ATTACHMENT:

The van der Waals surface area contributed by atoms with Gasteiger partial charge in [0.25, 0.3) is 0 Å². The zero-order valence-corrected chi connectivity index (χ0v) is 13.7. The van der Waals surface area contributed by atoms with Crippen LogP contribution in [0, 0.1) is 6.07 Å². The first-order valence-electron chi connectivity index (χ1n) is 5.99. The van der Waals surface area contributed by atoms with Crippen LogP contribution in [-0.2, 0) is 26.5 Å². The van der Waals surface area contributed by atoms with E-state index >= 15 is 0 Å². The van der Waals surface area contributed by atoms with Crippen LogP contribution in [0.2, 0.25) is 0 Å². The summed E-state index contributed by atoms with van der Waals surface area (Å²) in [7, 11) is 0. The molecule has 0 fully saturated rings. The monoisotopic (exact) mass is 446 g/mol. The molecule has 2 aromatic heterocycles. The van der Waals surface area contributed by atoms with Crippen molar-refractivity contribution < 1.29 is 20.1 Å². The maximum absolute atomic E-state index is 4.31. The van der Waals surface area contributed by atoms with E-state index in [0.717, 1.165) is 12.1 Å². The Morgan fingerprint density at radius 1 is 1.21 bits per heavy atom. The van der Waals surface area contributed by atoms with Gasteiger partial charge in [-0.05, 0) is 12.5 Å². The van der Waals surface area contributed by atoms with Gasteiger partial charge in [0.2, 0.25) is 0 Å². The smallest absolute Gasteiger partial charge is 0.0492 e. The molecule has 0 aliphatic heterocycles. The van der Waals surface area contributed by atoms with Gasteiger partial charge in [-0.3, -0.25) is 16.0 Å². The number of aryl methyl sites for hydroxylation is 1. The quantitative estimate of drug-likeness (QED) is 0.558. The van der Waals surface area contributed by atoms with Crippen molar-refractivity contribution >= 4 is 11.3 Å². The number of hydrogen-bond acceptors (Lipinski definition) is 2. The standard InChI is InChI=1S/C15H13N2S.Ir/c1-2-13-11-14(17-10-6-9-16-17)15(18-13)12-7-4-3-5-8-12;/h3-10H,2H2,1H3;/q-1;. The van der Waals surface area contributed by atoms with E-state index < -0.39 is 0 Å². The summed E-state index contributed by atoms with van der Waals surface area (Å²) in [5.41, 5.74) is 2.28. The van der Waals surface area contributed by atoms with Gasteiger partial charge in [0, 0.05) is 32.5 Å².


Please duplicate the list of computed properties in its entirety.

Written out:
The van der Waals surface area contributed by atoms with Gasteiger partial charge in [0.25, 0.3) is 0 Å². The zero-order valence-corrected chi connectivity index (χ0v) is 13.7. The van der Waals surface area contributed by atoms with Crippen LogP contribution in [0, 0.1) is 6.07 Å². The first-order valence-electron chi connectivity index (χ1n) is 5.99. The van der Waals surface area contributed by atoms with Crippen LogP contribution in [-0.2, 0) is 26.5 Å². The van der Waals surface area contributed by atoms with E-state index >= 15 is 0 Å². The van der Waals surface area contributed by atoms with Crippen LogP contribution in [0.2, 0.25) is 0 Å². The summed E-state index contributed by atoms with van der Waals surface area (Å²) in [7, 11) is 0. The molecule has 0 fully saturated rings. The monoisotopic (exact) mass is 446 g/mol. The molecule has 2 aromatic heterocycles. The van der Waals surface area contributed by atoms with Crippen molar-refractivity contribution < 1.29 is 20.1 Å². The maximum absolute atomic E-state index is 4.31. The van der Waals surface area contributed by atoms with E-state index in [0.717, 1.165) is 12.1 Å². The Morgan fingerprint density at radius 1 is 1.21 bits per heavy atom. The van der Waals surface area contributed by atoms with Gasteiger partial charge in [-0.05, 0) is 12.5 Å². The van der Waals surface area contributed by atoms with Gasteiger partial charge in [0.2, 0.25) is 0 Å². The smallest absolute Gasteiger partial charge is 0.0492 e. The molecule has 0 aliphatic heterocycles. The van der Waals surface area contributed by atoms with Gasteiger partial charge in [-0.3, -0.25) is 16.0 Å². The number of aryl methyl sites for hydroxylation is 1. The quantitative estimate of drug-likeness (QED) is 0.558. The van der Waals surface area contributed by atoms with Crippen molar-refractivity contribution >= 4 is 11.3 Å². The number of hydrogen-bond acceptors (Lipinski definition) is 2. The standard InChI is InChI=1S/C15H13N2S.Ir/c1-2-13-11-14(17-10-6-9-16-17)15(18-13)12-7-4-3-5-8-12;/h3-10H,2H2,1H3;/q-1;. The van der Waals surface area contributed by atoms with E-state index < -0.39 is 0 Å². The summed E-state index contributed by atoms with van der Waals surface area (Å²) in [5.41, 5.74) is 2.28. The van der Waals surface area contributed by atoms with Gasteiger partial charge in [0, 0.05) is 32.5 Å².